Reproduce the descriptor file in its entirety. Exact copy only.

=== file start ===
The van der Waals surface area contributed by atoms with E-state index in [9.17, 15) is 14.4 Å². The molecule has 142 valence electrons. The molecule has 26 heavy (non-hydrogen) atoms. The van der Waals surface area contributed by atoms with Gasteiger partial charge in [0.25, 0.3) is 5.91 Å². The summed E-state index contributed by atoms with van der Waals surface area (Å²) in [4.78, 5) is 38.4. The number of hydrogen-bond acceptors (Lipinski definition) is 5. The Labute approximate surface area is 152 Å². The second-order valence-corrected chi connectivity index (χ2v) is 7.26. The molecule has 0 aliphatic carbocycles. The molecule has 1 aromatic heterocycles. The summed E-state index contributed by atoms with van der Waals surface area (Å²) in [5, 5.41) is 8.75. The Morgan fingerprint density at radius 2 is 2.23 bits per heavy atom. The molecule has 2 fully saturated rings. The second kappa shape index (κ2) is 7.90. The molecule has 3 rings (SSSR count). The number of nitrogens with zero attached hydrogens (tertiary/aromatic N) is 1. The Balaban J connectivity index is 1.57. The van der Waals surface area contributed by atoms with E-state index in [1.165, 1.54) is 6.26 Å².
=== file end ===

The van der Waals surface area contributed by atoms with E-state index in [9.17, 15) is 14.4 Å². The molecule has 142 valence electrons. The molecule has 26 heavy (non-hydrogen) atoms. The van der Waals surface area contributed by atoms with Gasteiger partial charge in [0.25, 0.3) is 5.91 Å². The summed E-state index contributed by atoms with van der Waals surface area (Å²) in [4.78, 5) is 38.4. The number of hydrogen-bond acceptors (Lipinski definition) is 5. The Labute approximate surface area is 152 Å². The second-order valence-corrected chi connectivity index (χ2v) is 7.26. The molecule has 0 aliphatic carbocycles. The molecule has 1 aromatic heterocycles. The summed E-state index contributed by atoms with van der Waals surface area (Å²) in [5, 5.41) is 8.75. The Morgan fingerprint density at radius 2 is 2.23 bits per heavy atom. The molecule has 2 fully saturated rings. The second kappa shape index (κ2) is 7.90. The molecule has 3 rings (SSSR count). The number of nitrogens with zero attached hydrogens (tertiary/aromatic N) is 1. The Balaban J connectivity index is 1.57. The van der Waals surface area contributed by atoms with E-state index in [1.165, 1.54) is 6.26 Å².